Tuesday, June 27, 2006


A woman on the bus this morning is eating muesli, with a spoon, from her bag. Suddenly, she notices my interest and stops.

Monday, June 26, 2006

Power source of the future

Nice to see that this month's Prospect had an article on fusion power. I was peripherally involved in this in the early 90s, as my PhD was sort-of-relevant to fusion devices, and my supervisor still had some tenuous connections to the Culham lab. Therefore, off I went at the end of my first year to the Culham Plasma Physics Summer School. This had its plus points, such as wandering round Oxford in the evenings, drinking at the Turf Tavern, and staying in St Edmonds Hall. Basically though, the course was quite dull. We all had to be indoctrinated into thinking that fusion was the energy of the future. It did seem oddly half-hearted though, as if its all being 40 years off meant we didn't have to bother too much at the moment. And that, as the Prospect article rightly noted, is the point. Fusion power as a feasible generation option is always 40 years away, regardless of whether you are in 1970, 1992, or 2006. The principle is perfectly sound, but the devil is in actually engineering and building the thing. It's easy to demonstrate in broad terms how containment works, but as somebody during that summer school pointed out, in practice it's as easy as restraining a wet bar of soap with elastic bands.

Saturday, June 24, 2006


Googling for something to do with chickens, I found the titles below. They are studies undertaken by a veterinary expert.

  • Alleged fraud on armchair ostrich farming
  • Losses attendant on mis-supply of ostriches
So if ostriches have been mis-supplied to you, I can recommend where to go.

Tuesday, June 20, 2006

Birdwatching at work

Went to a meeting in Perth today. The office is in an industrial estate, and has some resident oystercatchers breeding in the surrounding landscaped area. We got distracted at one point in the meeting by one of them rattling on the window (does it look like water?). During our buffet lunch, we got a perfect view of a couple of them foraging for whatever squirmy bugs it is they eat and shoving them into the beak of their chick, a grubby ball of feathers on stilts.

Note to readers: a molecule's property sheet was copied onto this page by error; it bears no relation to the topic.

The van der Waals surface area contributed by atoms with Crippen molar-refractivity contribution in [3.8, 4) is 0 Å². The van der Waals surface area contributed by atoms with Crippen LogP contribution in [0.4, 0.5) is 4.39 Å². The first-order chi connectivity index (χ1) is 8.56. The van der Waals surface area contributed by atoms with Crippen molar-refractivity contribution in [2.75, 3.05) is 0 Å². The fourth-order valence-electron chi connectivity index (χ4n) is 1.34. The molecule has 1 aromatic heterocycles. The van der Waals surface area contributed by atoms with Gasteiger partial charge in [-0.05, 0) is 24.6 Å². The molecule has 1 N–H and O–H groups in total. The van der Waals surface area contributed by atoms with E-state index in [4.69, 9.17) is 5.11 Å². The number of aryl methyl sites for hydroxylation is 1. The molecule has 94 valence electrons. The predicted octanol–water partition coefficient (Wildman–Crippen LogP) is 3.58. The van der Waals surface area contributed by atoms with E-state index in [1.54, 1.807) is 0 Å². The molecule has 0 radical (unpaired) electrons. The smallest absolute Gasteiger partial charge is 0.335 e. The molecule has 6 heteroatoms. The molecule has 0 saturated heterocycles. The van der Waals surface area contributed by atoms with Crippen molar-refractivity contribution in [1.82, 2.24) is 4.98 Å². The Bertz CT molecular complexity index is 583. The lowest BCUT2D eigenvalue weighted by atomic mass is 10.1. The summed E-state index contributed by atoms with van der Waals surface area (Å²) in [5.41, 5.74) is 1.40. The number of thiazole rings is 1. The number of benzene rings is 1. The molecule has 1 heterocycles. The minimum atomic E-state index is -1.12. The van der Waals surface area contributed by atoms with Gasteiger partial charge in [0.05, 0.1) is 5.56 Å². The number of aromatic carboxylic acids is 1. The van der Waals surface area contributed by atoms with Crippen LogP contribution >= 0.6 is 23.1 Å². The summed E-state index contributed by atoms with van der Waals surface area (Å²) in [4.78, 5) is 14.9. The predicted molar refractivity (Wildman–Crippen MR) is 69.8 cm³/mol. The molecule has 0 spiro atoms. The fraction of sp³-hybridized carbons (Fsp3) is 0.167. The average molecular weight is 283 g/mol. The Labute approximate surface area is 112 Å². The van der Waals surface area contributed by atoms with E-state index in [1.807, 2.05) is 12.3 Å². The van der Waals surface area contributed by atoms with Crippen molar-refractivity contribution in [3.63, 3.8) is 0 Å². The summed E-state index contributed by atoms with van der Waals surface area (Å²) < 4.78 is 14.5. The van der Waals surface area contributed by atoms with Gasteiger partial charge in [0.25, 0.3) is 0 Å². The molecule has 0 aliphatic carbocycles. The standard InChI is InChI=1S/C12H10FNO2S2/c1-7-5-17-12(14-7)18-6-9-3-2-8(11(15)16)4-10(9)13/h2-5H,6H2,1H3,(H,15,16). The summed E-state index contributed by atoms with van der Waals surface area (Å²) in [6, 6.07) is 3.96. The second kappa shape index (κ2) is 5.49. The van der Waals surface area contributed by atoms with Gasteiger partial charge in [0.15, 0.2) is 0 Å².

Monday, June 19, 2006

Da Vinci bollocks

I was in the mood for a film last night, but there was a lack of anything interesting to watch. So it was you-know-what, which I expected to be rubbish. And it was. My excuse to myself was that I enjoyed the locations, which is more or less true. I did some picture spotting during the scenes in the Louvre (did you catch Oath of the Horatii flitting past?). The London bits around Westminster Abbey were also well known to me (though our Tom appears not to need to pay to get in). And the Rosslyn chapel is familiar too, being just down the road a bit. Anorak that I am, I also recognized the bit of ruin that Tom and Audrey are standing in front of towards the end while mouthing some bland nonsense.

So, pretty locations then. Apart from a nice turn by Ian McKellern, there's no other reason to see it.

Tuesday, June 13, 2006


I've just discovered a website with beautiful panoramas. I can foresee some wasted hours ahead. My sighting of Ben Lawers from Arthur's Seat now looks quite tame.

Sunday, June 11, 2006

More hills

A more sociable walk today, with an ascent of Ben Vane. The cloud kept us cool in the walk-in, then cleared on the way up to give a pretty good, if hazy view. Even Ben Nevis put in an appearance, with a tiny snow field glittering in the distance. I officially declare Ben Vane to be a cool hill. It's steep and has boulders and scrambly bits.

Interesting that none of us were repelled by the pylons and pipes of the Loch Sloy hydro scheme that's next to it. I mean look, it's a landscape-it has stuff in it.

Thursday, June 08, 2006

Don't argue with an economist

We were having some enjoyable office banter today at the expense of a colleague who drives the pathetically short distance from Tollcross to the office. Clearly, he'll be first against the wall when the revolution comes, but being an economist, he points out that once you own a car, the marginal cost of driving it somewhere is trivial.

As if to back him up, the buses have been irritating, overheated, crowded and generally rubbish for the last few days. Tonight there was an unreconstructed drunkard on the back seat of the 30, singing sectarian songs and being ignored by all the sweaty office workers.